Also, why do we owe money to Japan? We shouldn’t be helping countries left and right if we’re not getting paid (or forgiven some debt). If the American people care so much- let’s give our money to non-profits who want to help (there are plenty of them and they’ll put something like 10-20% of your money to cover admin costs while the rest will go towards the cause; on the other hand the govt. doesn’t know how to handle money and 80% of every dollar will be spent on rediculous administration costs). Also, we spend billions of dollars “protecting” countries in the Middle East who don’t pay us and who don’t want us there- let’s handle things at home first!

    CUT SPENDING…is the gist I’m getting at.

  • Sbstephanie

    Yes, there needs to be less loopholes and higher taxes for the rich, but instead of focusing on how lame it is, I think I best get out there and build my own business! Personally, if I was rich I wouldn’t want to give my money to the government- they don’t know how to handle it correctly anyway; anyone I have ever known that has had thousands of dollars in credit card debt and gets it paid off by a family member usually ends up right back in debt- I believe the spending is the culprit here… I would rather give my money to non-profits who are better at spending it than the govt like Warren Buffett & Bill Gates do…

    Also, why do we owe money to Japan? We shouldn’t be helping countries left and right if we’re not getting paid (or forgiven some debt). If the American people care so much- let’s give our money to non-profits who want to help (there are plenty of them and they’ll put something like 10-20% of your money to cover admin costs while the rest will go towards the cause; on the other hand the govt. doesn’t know how to handle money and 80% of every dollar will be spent on rediculous administration costs). Also, we spend billions of dollars “protecting” countries in the Middle East who don’t pay us and who don’t want us there- let’s handle things at home first!

    CUT SPENDING…is the gist I’m getting at.

  • Sbstephanie

    Yes, there needs to be less loopholes and higher taxes for the rich, but instead of focusing on how lame it is, I think I best get out there and build my own business! Personally, if I was rich I wouldn’t want to give my money to the government- they don’t know how to handle it correctly anyway; anyone I have ever known that has had thousands of dollars in credit card debt and gets it paid off by a family member usually ends up right back in debt- I believe the spending is the culprit here… I would rather give my money to non-profits who are better at spending it than the govt like Warren Buffett & Bill Gates do…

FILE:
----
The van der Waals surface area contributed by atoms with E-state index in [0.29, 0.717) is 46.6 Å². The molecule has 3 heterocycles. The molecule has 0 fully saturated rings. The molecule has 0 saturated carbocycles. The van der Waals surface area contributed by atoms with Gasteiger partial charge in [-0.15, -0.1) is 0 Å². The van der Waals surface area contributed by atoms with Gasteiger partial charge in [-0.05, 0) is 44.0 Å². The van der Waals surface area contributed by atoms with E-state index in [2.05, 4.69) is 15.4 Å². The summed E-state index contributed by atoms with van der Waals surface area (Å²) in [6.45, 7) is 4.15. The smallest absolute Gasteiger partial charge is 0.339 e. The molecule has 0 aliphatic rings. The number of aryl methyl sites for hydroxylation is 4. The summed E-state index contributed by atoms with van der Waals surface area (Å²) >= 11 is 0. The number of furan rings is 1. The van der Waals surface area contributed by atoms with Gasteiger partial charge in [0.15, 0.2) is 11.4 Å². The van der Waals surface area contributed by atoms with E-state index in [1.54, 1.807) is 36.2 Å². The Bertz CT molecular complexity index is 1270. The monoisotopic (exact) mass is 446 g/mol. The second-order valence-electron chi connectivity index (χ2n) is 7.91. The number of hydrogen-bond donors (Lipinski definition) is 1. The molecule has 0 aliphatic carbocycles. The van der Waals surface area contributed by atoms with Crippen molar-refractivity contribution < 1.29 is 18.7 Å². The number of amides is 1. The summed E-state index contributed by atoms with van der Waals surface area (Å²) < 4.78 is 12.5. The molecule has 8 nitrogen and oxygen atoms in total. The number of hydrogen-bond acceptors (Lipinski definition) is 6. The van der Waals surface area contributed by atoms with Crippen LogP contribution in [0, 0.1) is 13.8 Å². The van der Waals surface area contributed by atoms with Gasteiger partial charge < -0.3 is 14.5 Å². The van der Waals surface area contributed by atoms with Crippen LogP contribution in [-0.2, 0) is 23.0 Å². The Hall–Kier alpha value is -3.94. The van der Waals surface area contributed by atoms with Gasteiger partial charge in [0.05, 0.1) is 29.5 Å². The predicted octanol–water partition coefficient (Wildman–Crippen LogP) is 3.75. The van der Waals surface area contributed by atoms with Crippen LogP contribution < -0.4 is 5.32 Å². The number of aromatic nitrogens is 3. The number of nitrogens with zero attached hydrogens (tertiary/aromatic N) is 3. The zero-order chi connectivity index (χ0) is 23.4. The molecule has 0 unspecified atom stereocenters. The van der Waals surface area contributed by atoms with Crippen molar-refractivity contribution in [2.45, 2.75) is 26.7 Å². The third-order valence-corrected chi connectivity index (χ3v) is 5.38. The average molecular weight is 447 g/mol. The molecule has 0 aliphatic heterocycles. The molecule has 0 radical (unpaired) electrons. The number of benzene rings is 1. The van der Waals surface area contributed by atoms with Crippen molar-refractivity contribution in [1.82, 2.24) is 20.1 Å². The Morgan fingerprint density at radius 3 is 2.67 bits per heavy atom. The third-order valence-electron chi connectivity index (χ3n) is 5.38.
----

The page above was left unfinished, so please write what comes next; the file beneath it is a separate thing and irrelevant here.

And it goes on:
Also, why do we owe money to Japan? We shouldn’t be helping countries left and right if we’re not getting paid (or forgiven some debt). If the American people care so much- let’s give our money to non-profits who want to help (there are plenty of them and they’ll put something like 10-20% of your money to cover admin costs while the rest will go towards the cause; on the other hand the govt. doesn’t know how to handle money and 80% of every dollar will be spent on rediculous administration costs). Also, we spend billions of dollars “protecting” countries in the Middle East who don’t pay us and who don’t want us there- let’s handle things at home first!

    CUT SPENDING…is the gist I’m getting at.

  • Laskmel Bella1234

    I probably fall into”well off category right now as small business owner. I already pay so much in taxes I sometimes wonder if it worth it. I also give lots to many non profits in my community. If why would I want additional taxes imposed on me?also I am not a tea partyember but know people. Who. Are. They are business people farmers nurses. Etc hood everyday people and they fought for what they believe in and that is what america is about isn’t it?

    • http://www.bmwysp.deviantart.com Jennifer Megan Varnadore

       Small busineses are not the same as Corporations. Having a small business is a good thing. Especially considering it helps to make you a working class citizen that is financially stable on your own, and by your own self-made decisions. “Too Big to Fail” corporations own the largest portion of the wealth in the world, as well as the highest making earners do.

    • http://www.bmwysp.deviantart.com Jennifer Megan Varnadore

       Small busineses are not the same as Corporations. Having a small business is a good thing. Especially considering it helps to make you a working class citizen that is financially stable on your own, and by your own self-made decisions. “Too Big to Fail” corporations own the largest portion of the wealth in the world, as well as the highest making earners do.

  • Laskmel Bella1234